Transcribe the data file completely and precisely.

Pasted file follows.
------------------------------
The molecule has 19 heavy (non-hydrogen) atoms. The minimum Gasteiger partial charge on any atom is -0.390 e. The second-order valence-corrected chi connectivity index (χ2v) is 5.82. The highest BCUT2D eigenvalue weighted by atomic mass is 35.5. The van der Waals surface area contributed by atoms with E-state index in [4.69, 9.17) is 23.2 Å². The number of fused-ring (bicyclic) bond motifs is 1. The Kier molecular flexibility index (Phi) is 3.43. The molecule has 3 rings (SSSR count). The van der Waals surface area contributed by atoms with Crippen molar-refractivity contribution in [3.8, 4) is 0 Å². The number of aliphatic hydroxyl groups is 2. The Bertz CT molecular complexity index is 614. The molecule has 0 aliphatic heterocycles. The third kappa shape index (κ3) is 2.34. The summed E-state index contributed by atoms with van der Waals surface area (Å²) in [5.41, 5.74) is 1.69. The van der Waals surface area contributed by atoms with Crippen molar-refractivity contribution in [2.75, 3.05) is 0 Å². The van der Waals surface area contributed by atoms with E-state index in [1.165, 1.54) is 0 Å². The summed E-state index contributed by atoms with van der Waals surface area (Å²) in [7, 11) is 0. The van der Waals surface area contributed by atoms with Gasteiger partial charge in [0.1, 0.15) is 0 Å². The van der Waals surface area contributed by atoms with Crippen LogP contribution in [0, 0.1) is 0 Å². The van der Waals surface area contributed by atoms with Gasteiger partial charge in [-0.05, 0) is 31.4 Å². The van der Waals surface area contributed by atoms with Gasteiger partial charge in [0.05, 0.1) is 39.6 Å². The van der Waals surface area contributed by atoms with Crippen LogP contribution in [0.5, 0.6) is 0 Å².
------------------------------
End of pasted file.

The molecule has 19 heavy (non-hydrogen) atoms. The minimum Gasteiger partial charge on any atom is -0.390 e. The second-order valence-corrected chi connectivity index (χ2v) is 5.82. The highest BCUT2D eigenvalue weighted by atomic mass is 35.5. The van der Waals surface area contributed by atoms with E-state index in [4.69, 9.17) is 23.2 Å². The number of fused-ring (bicyclic) bond motifs is 1. The Kier molecular flexibility index (Phi) is 3.43. The molecule has 3 rings (SSSR count). The van der Waals surface area contributed by atoms with Crippen molar-refractivity contribution in [3.8, 4) is 0 Å². The number of aliphatic hydroxyl groups is 2. The Bertz CT molecular complexity index is 614. The molecule has 0 aliphatic heterocycles. The third kappa shape index (κ3) is 2.34. The summed E-state index contributed by atoms with van der Waals surface area (Å²) in [5.41, 5.74) is 1.69. The van der Waals surface area contributed by atoms with Crippen molar-refractivity contribution in [2.75, 3.05) is 0 Å². The van der Waals surface area contributed by atoms with E-state index in [1.165, 1.54) is 0 Å². The summed E-state index contributed by atoms with van der Waals surface area (Å²) in [7, 11) is 0. The van der Waals surface area contributed by atoms with Gasteiger partial charge in [0.1, 0.15) is 0 Å². The van der Waals surface area contributed by atoms with Crippen LogP contribution in [0, 0.1) is 0 Å². The van der Waals surface area contributed by atoms with Gasteiger partial charge in [-0.05, 0) is 31.4 Å². The van der Waals surface area contributed by atoms with Gasteiger partial charge in [0.05, 0.1) is 39.6 Å². The van der Waals surface area contributed by atoms with Crippen LogP contribution in [0.5, 0.6) is 0 Å².